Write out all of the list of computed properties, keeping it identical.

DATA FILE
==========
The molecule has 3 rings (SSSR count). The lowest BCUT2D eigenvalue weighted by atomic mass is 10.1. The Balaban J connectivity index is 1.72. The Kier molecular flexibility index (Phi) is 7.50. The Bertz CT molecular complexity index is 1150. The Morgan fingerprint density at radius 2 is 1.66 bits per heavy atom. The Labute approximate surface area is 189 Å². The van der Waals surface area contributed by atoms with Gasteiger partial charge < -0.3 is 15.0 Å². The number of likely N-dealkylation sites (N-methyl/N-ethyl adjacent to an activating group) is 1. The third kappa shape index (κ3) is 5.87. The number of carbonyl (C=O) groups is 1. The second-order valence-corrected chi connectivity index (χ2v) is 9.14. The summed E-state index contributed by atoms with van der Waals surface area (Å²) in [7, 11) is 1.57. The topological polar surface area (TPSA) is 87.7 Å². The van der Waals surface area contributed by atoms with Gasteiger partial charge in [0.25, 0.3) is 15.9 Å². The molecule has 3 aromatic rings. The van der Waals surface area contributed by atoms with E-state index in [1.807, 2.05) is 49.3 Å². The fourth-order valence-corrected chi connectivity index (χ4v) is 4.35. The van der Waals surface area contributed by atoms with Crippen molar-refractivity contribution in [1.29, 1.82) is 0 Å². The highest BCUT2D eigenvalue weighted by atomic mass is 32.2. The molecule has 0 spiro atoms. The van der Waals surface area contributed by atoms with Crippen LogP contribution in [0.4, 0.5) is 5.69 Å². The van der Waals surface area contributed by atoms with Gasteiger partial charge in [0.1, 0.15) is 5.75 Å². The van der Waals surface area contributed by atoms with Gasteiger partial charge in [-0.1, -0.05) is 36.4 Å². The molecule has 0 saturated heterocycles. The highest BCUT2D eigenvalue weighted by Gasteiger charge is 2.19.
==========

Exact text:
The molecule has 3 rings (SSSR count). The lowest BCUT2D eigenvalue weighted by atomic mass is 10.1. The Balaban J connectivity index is 1.72. The Kier molecular flexibility index (Phi) is 7.50. The Bertz CT molecular complexity index is 1150. The Morgan fingerprint density at radius 2 is 1.66 bits per heavy atom. The Labute approximate surface area is 189 Å². The van der Waals surface area contributed by atoms with Gasteiger partial charge < -0.3 is 15.0 Å². The number of likely N-dealkylation sites (N-methyl/N-ethyl adjacent to an activating group) is 1. The third kappa shape index (κ3) is 5.87. The number of carbonyl (C=O) groups is 1. The second-order valence-corrected chi connectivity index (χ2v) is 9.14. The summed E-state index contributed by atoms with van der Waals surface area (Å²) in [7, 11) is 1.57. The topological polar surface area (TPSA) is 87.7 Å². The van der Waals surface area contributed by atoms with Gasteiger partial charge in [0.25, 0.3) is 15.9 Å². The molecule has 3 aromatic rings. The van der Waals surface area contributed by atoms with E-state index in [1.807, 2.05) is 49.3 Å². The fourth-order valence-corrected chi connectivity index (χ4v) is 4.35. The van der Waals surface area contributed by atoms with Crippen molar-refractivity contribution in [1.29, 1.82) is 0 Å². The highest BCUT2D eigenvalue weighted by atomic mass is 32.2. The molecule has 0 spiro atoms. The van der Waals surface area contributed by atoms with Crippen LogP contribution in [0.4, 0.5) is 5.69 Å². The van der Waals surface area contributed by atoms with Gasteiger partial charge in [0.1, 0.15) is 5.75 Å². The van der Waals surface area contributed by atoms with Gasteiger partial charge in [-0.1, -0.05) is 36.4 Å². The molecule has 0 saturated heterocycles. The highest BCUT2D eigenvalue weighted by Gasteiger charge is 2.19.